Beyonce’s Lemonade: ‘The Great Awakening’ to the Exploration of Black Exploitation and White Feminism


In the tail-end of 2013, Beyonce dropped her eponymous self-titled album Beyonce exclusively to Itunes. It was met with a pandemonium and fanfare that is rarely seen in the digital world. For the first time ever, a major mainstream recording artist like Beyonce drops an album online with no previous marketing ploy or press release. For that moment, the world solely revolved around her questioned how an artist of her magnitude can release an album with an unprecedented thirteen music video compilation incognito and not be revealed by any press. As the shock’s superficiality soon subsided, we were met with a Beyonce we’ve never met before. Yes, the Sasha Fierce and her uncanny ability to consume pop culture as the Queen of Pop without the narcissist imprudence and self-proclamation is there but we delve into a glimpse into a more socially-aware Beyonce. Let’s be honest with ourselves, Beyonce has been a celebrity since she was 18 years old and at almost 40, the inception of anonymity is more of an elusive figment than a reality to her.

But with the careful orchestration of great producers and writers like Sia, Pharell, Jay-Z, Timbaland, and Justin Timberlake, among others, we get an Old Hollywood Beyonce. One that plays the part while always maintaining her well-manicured image. That image is bravely highlighted in her opening track, “Pretty Hurts” written by “Chandelier” songstress Sia.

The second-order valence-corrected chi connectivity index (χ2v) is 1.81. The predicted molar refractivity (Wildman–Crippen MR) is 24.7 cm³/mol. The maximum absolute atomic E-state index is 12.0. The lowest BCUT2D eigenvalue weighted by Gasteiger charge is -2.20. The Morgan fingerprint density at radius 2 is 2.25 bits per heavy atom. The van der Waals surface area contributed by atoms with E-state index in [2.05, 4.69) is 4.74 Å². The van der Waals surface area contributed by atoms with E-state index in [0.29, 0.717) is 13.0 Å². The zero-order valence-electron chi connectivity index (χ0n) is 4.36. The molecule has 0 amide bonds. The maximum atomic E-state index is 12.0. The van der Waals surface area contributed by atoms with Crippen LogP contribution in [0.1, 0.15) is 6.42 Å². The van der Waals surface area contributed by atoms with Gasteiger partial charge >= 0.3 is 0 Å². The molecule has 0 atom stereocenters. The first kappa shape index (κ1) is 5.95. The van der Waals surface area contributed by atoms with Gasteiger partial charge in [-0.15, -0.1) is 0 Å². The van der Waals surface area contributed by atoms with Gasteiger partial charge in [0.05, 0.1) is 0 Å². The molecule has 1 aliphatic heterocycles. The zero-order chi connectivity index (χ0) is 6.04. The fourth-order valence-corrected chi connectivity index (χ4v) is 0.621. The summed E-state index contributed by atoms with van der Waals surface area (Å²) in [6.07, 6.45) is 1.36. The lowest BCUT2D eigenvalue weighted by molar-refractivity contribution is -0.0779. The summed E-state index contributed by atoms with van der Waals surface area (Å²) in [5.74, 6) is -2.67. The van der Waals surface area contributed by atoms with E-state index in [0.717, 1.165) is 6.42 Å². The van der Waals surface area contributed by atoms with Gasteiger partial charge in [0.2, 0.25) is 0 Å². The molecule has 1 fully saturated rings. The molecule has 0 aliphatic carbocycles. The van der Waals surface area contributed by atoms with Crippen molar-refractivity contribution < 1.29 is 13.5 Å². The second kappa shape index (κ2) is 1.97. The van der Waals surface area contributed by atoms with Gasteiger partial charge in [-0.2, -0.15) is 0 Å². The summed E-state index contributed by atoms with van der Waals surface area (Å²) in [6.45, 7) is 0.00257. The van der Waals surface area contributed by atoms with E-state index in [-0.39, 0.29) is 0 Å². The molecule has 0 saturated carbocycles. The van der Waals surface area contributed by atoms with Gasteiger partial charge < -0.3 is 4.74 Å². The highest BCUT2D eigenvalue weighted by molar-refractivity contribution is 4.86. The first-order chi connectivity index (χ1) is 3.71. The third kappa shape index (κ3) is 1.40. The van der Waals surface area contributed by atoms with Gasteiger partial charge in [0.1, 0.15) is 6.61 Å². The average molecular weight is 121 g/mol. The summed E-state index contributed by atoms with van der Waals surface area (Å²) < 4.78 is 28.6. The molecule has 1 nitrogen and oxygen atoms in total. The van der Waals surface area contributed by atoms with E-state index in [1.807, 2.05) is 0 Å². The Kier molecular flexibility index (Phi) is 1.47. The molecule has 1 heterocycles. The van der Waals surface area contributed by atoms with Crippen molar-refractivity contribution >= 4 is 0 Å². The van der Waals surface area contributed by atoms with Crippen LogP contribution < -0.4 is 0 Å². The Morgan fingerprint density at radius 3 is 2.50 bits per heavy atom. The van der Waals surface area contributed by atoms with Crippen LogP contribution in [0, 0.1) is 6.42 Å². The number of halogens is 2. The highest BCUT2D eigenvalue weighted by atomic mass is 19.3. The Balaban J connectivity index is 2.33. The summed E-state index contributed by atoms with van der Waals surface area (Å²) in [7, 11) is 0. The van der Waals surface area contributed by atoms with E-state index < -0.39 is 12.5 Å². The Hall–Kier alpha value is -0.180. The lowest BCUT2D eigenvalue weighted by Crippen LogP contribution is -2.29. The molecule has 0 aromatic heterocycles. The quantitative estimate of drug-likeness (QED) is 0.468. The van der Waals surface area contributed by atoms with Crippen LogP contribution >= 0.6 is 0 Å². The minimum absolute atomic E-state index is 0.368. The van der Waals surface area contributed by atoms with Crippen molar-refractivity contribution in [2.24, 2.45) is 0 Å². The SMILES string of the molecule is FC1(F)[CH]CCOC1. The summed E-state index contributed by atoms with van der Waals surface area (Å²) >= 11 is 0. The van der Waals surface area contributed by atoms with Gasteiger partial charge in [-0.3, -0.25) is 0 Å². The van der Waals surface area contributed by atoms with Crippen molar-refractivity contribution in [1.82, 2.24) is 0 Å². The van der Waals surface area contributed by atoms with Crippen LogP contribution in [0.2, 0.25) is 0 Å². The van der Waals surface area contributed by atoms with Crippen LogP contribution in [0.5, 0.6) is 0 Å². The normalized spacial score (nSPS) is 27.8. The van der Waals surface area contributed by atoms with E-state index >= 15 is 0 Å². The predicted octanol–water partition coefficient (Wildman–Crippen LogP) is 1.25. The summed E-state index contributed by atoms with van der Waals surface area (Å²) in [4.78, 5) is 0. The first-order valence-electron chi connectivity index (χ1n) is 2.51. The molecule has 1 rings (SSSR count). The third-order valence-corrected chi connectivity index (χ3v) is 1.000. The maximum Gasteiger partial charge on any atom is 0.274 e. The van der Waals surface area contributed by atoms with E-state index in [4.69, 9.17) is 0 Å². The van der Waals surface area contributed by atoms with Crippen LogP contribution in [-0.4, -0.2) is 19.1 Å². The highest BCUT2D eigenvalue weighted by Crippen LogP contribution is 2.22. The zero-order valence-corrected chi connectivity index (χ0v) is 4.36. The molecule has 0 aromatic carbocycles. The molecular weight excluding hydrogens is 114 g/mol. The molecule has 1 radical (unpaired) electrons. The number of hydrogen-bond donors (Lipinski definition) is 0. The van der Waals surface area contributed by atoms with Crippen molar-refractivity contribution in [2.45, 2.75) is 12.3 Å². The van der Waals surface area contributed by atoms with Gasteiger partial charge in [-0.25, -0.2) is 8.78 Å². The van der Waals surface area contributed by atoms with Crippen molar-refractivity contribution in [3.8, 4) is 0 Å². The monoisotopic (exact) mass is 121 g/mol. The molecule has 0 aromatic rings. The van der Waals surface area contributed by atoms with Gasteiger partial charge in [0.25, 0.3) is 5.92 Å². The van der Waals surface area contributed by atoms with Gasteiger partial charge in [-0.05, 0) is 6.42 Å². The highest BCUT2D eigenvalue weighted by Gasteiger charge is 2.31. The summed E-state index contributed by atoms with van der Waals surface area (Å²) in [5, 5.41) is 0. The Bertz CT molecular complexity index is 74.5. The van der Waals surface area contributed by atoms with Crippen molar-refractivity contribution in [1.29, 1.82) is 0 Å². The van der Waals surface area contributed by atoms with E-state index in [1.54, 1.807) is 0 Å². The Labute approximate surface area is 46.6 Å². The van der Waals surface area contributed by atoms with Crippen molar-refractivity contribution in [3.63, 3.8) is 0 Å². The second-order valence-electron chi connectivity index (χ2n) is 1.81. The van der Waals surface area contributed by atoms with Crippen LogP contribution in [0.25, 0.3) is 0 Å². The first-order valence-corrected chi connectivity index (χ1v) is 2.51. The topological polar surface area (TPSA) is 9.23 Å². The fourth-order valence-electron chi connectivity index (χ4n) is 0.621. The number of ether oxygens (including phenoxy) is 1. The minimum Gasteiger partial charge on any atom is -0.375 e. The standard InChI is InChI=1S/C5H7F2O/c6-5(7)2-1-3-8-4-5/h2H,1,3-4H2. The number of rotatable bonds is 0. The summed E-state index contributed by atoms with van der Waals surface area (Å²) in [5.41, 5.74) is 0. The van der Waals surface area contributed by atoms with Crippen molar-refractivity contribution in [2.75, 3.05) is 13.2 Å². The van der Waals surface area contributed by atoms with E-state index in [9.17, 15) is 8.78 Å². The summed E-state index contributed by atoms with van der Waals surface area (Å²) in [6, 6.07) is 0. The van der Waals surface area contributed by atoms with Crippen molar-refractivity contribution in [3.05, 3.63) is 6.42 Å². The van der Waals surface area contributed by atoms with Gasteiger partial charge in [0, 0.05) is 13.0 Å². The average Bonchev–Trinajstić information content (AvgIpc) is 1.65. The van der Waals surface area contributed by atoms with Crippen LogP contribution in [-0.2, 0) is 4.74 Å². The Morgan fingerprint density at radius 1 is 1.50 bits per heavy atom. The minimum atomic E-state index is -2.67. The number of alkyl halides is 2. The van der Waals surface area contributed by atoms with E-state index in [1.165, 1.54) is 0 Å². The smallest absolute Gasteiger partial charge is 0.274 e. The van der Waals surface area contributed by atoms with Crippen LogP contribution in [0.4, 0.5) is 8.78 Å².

In “Pretty Hurts,” Beyonce laments that in her world, the female fixation focuses on the male gaze and starvation for perfection. The elitist goal is to be the consumption of physical attractiveness to the point that it is hurtful to everyone around her.

When she says ‘pretty hurts’ what she is actually saying is that needing us women to look attractive, that being a societal expectation is really hurtful and painful to women.

She’s saying that ‘the soul is what needs surgery’ she means that it’s not your face or body that needs enhancement, you need to fix your soul if you think that you need plastic surgery, or if someone else thinks you need it.

When she says ‘perfection is the disease of a nation’ she is trying to say that in America, this showbiz industry is so prevalent and photo-shopping is all the rage and celebrities are under enormous pressure to look 100% flawless and that’s not how it should be, it’s giving us all disease of the mind, like for example girls becoming anorexic, bulimic, body dysmorphic, histrionic, narcissistic, and anything else to achieve the unattainable cornucopia of body image.

Beyonce opened a conversation on how an intersectional community looks up at a person of color who has reached the apex of success. A prolific actor, comedian, and writer Chris Rock explains to Charlie Rose how black entertainers are forced to owe it to their communities because, by-in-large, they are one of the few people that are famous that represents them in an industry predominately composed of white rich men and women.